Chris Nikic is the first person with Down syndrome to complete an Ironman triathlon

While many of us have understandably let the challenges of 2020 get under our skin and bring us down, a young man from Florida was securing his place in the Guinness Book of World Records. Chris Nikic became the first person with Down syndrome to complete a full triathlon.

For the majority of people, a 2.4 mile swim, a 112 mile bike ride or a 26.2 mile run would be difficult on its own. The Ironman competition requires participants to complete them all in one grueling race. In a statement, Special Olympics Florida President and CEO Sherry Wheelock called Chris "an inspiration to all of us." She continued, "We are incredibly proud of Chris and the work he has put in to achieve this monumental goal. He's become a hero to athletes, fans, and people across Florida and around the world."

Nikic's journey to become an Ironman started off as a challenge far less lofty. He and his father, Nik, created the "1 percent better challenge." The idea was to keep Chris motivated during the pandemic and beyond. According to The Washington Post, the idea was for Chris to improve his workouts by one percent each day because he "doesn't like pain" but loves "food, videos games and my couch." The plan was to keep building strength and stamina while keeping his eye on the grand prize of completing a triathlon. Nik told the Panama City News Herald, "I was concerned because after high school and after graduation a lot of kids with Down syndrome become isolated and just start living a life of isolation. I said, 'Look, let's go find him something to get him back into the world and get him involved,' so we started looking around and we were fortunate that at the same time Special Olympics Florida started this triathlon program, and I thought, 'What a great way to get him started, get him in shape and get him to make some friends.'"



The day before the race, Chris posted on social media, "Tomorrow I wake up and go from being a boy with Down syndrome to an Ironman." And that is exactly what he did. Chris was required by state race officials to be tethered to a guide during the running and swimming portions of the competition. Despite facing the adversity of falling off his bike and being attacked by ants at a nutrition stop as reported by CNN, he still crossed the finish line under the 17-hour cut off to make his time official.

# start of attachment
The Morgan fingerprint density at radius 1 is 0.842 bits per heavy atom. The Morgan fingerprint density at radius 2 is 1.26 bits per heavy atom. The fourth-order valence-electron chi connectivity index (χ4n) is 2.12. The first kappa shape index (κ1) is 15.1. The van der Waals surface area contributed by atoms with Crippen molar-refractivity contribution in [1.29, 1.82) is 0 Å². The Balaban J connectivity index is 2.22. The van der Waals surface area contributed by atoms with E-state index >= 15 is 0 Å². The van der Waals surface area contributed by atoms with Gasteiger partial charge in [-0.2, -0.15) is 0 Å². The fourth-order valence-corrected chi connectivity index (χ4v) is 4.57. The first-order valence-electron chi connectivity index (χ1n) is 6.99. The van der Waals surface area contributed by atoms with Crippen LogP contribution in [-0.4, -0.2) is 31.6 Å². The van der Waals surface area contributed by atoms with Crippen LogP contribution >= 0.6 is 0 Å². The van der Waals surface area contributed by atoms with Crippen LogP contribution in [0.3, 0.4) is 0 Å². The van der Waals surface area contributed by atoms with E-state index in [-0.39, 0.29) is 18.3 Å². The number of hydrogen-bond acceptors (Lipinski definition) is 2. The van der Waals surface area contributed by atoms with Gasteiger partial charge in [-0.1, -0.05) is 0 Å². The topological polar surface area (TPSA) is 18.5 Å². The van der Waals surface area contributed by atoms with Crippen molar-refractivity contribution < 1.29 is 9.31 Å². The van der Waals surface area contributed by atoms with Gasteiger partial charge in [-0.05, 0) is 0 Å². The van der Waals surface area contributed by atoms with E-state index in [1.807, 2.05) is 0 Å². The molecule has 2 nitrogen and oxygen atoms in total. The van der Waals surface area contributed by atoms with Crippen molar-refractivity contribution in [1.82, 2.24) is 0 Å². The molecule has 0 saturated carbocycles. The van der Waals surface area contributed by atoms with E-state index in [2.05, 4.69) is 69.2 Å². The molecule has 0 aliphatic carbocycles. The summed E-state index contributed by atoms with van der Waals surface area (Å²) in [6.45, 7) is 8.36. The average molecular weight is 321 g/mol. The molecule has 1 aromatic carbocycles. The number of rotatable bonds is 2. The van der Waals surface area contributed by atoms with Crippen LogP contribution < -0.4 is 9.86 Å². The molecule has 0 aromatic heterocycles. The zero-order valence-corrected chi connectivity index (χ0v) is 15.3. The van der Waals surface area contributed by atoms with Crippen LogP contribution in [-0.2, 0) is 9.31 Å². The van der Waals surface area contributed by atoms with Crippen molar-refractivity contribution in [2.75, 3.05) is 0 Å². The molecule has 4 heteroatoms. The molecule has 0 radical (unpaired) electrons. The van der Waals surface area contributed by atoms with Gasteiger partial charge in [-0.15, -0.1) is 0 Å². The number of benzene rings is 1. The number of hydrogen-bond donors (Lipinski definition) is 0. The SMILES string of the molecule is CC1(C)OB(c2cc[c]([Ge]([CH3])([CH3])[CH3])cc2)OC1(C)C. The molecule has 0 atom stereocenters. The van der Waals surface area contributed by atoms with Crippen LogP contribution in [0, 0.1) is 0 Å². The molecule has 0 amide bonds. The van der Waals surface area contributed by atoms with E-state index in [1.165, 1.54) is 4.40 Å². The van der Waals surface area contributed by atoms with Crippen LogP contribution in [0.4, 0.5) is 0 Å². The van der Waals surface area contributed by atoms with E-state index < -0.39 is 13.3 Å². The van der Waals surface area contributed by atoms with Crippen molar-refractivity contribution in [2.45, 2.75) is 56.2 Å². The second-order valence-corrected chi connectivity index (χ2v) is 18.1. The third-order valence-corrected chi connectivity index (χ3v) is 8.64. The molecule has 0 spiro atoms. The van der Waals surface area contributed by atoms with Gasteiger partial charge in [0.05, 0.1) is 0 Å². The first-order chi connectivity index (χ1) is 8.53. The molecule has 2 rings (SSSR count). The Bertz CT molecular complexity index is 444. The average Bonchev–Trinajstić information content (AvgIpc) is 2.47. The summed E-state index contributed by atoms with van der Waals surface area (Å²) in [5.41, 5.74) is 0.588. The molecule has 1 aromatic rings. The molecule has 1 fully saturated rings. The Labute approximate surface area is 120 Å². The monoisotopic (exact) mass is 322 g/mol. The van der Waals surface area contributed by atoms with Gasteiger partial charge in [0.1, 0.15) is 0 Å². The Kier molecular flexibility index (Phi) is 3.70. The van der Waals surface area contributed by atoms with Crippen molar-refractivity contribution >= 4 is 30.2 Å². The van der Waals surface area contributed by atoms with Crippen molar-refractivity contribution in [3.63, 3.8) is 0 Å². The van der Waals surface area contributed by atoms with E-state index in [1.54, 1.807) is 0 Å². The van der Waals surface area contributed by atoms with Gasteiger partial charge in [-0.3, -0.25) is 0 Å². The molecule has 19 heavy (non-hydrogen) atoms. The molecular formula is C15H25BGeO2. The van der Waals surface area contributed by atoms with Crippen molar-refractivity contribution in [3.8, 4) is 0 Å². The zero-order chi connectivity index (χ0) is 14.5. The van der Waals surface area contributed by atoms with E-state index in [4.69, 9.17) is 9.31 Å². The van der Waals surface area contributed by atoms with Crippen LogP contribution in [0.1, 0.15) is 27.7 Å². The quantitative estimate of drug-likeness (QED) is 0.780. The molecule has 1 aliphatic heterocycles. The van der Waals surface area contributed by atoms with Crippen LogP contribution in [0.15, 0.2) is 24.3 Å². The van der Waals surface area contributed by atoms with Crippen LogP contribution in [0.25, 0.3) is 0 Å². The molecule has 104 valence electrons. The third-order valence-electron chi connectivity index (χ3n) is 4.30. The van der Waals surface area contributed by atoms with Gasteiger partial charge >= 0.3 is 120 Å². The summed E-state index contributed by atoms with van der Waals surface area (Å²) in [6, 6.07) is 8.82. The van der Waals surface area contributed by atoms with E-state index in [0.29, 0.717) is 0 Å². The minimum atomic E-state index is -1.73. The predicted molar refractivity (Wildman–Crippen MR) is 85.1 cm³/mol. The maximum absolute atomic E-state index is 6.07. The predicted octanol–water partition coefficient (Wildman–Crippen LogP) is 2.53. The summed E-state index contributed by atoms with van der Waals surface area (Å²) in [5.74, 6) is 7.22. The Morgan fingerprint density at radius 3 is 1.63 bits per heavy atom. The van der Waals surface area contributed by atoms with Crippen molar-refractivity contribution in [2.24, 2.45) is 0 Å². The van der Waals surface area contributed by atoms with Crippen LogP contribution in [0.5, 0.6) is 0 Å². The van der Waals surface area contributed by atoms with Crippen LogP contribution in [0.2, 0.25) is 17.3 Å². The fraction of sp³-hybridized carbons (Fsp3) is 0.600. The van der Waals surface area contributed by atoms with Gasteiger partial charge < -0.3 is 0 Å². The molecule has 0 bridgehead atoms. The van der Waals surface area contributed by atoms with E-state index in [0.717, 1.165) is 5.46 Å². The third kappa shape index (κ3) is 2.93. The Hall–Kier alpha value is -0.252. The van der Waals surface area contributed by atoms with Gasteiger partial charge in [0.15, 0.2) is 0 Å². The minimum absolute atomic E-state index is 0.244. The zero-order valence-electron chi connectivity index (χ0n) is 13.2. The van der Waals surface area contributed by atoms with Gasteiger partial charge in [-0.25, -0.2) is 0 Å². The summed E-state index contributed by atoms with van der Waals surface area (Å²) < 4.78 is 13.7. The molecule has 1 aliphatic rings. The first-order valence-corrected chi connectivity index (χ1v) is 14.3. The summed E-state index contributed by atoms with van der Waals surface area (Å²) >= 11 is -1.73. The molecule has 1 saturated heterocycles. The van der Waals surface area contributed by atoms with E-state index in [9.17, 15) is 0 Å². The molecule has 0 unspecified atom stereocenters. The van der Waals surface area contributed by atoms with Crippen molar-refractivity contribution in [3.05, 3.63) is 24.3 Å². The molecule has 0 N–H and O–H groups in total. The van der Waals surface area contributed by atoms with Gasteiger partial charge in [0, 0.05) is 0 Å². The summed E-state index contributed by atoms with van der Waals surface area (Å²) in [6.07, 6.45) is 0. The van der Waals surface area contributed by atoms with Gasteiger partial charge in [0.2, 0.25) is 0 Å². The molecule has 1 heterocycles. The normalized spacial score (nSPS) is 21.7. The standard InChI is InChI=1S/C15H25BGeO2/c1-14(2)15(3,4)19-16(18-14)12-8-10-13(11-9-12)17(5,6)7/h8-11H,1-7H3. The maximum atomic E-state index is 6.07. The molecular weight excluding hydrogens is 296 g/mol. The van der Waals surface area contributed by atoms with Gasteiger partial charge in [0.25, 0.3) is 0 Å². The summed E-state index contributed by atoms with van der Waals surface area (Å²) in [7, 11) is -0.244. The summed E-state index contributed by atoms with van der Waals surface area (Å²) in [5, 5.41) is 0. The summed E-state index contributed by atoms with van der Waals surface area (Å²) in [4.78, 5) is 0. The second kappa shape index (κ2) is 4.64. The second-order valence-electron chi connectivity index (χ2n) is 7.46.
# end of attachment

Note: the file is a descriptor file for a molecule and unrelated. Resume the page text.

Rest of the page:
Shane Facteau, the Ironman Group's COO says that Nikic played an important role in keeping spirits up and moral high during a time when it has been difficult to hold large scale competitions such as the Ironman race.

As Facteau told the Panama City News Herald, "I can say on an individual level that he has had a huge impact on our team. It's been a rough year in a lot of ways. We had to move a lot of races, and I think he may not understand this but the positive impact he has had on individuals in our organization has been tremendous. It's so good to see the team be around him and feel the positive energy. He's pushing the boundaries of what's possible. He's putting himself out there, and that's something people need to understand," Facteau continued. "He's taking the opportunity, and there's always risk in that there's the chance of success or failure. We love to see people of all shapes and sizes do that."

In an interview with Runners World last month, it appears that Nikic sees the Ironman competition as a stepping stone to greater heights. "My dream is to buy my own house, buy my own car, [and] get a smoking hot blond wife from Minnesota."

In the words of the great John Mellencamp, "Ain't that America."

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